On behalf of Girard Bengali, APC posted on Friday, May 10, 2019.
It has become almost customary for California companies to offer executives and other professionals in the Los Angeles area what is referred to as a severance agreement when they decide to let these types of employees go.
Severance agreements are possible even when an employee is getting fired for alleged poor performance or for some other specific reason, but they are commonplace in situations where an employer is laying an employee off for business reasons or simply because the employee is no longer the right fit for the company.
Particularly amidst the stress of losing one’s job and having to think quickly about how to provide for herself and her loved ones, an employee may be tempted to sign a severance agreement without giving much thought to it.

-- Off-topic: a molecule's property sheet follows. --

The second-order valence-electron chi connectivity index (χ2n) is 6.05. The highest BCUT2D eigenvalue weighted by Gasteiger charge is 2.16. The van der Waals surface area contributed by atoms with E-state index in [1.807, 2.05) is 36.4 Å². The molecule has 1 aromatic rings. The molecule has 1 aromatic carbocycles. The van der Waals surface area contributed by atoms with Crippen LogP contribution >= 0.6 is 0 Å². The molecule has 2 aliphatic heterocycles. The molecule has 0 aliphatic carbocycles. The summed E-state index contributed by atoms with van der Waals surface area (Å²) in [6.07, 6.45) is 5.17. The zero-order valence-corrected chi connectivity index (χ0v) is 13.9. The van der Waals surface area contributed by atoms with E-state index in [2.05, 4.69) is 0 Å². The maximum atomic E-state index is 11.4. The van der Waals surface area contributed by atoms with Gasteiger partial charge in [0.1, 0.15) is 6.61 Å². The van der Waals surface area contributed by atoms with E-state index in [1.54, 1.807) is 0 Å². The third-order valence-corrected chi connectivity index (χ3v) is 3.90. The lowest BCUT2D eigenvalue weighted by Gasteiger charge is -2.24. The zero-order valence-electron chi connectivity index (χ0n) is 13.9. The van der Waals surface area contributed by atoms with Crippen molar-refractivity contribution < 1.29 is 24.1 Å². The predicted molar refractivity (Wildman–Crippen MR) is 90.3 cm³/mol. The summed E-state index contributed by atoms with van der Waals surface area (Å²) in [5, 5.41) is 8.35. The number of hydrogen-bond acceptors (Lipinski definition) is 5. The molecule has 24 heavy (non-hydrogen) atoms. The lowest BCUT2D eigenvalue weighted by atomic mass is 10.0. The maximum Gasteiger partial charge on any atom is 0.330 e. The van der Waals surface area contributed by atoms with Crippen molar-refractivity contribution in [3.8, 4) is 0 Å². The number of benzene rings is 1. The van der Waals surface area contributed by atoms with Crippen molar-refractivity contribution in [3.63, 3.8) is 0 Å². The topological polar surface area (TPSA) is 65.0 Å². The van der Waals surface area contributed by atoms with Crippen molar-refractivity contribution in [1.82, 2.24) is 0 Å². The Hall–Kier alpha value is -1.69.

After all, the severance agreement usually promises additional pay and benefits beyond what the employee has already earned. This extra compensation can help a working Californian bridge the financial gap while she searches for another job. A severance agreement may even carry with it the promise of a favorable or at least a neutral recommendation to future employers.
However, there is inevitably a tradeoff. Usually, in exchange for additional compensation, an employee will waive important benefits and legal rights, including some of his rights to sue for things like discrimination and certain violations of wage and hour laws. A severance agreement may not be advantageous if an employee has a valid legal claim against his employer.
Moreover, employees need to review the terms of any severance agreement carefully, if only to make sure they understand fully what they are bargaining for.
An attorney experienced in employment law counseling can help an executive or other professional who is facing termination review his severance agreement and evaluate his legal options.